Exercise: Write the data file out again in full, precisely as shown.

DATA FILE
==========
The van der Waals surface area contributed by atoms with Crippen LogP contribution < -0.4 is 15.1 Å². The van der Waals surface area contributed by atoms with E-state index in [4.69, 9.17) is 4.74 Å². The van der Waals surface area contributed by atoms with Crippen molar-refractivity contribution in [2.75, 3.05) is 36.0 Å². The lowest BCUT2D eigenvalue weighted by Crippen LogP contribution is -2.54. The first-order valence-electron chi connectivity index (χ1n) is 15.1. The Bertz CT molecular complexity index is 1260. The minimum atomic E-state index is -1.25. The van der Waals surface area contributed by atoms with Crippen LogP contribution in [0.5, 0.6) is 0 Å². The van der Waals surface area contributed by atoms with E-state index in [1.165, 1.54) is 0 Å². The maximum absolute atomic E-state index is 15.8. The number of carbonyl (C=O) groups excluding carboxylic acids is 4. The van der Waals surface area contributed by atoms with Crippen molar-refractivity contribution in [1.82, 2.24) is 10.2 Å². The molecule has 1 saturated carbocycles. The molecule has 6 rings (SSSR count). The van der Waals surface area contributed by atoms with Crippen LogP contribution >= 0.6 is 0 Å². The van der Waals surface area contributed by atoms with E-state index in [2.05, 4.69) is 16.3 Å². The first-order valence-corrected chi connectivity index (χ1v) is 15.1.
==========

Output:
The van der Waals surface area contributed by atoms with Crippen LogP contribution < -0.4 is 15.1 Å². The van der Waals surface area contributed by atoms with E-state index in [4.69, 9.17) is 4.74 Å². The van der Waals surface area contributed by atoms with Crippen molar-refractivity contribution in [2.75, 3.05) is 36.0 Å². The lowest BCUT2D eigenvalue weighted by Crippen LogP contribution is -2.54. The first-order valence-electron chi connectivity index (χ1n) is 15.1. The Bertz CT molecular complexity index is 1260. The minimum atomic E-state index is -1.25. The van der Waals surface area contributed by atoms with Crippen LogP contribution in [0.5, 0.6) is 0 Å². The van der Waals surface area contributed by atoms with E-state index in [1.165, 1.54) is 0 Å². The maximum absolute atomic E-state index is 15.8. The number of carbonyl (C=O) groups excluding carboxylic acids is 4. The van der Waals surface area contributed by atoms with Crippen molar-refractivity contribution in [1.82, 2.24) is 10.2 Å². The molecule has 1 saturated carbocycles. The molecule has 6 rings (SSSR count). The van der Waals surface area contributed by atoms with Crippen LogP contribution >= 0.6 is 0 Å². The van der Waals surface area contributed by atoms with E-state index in [2.05, 4.69) is 16.3 Å². The first-order valence-corrected chi connectivity index (χ1v) is 15.1.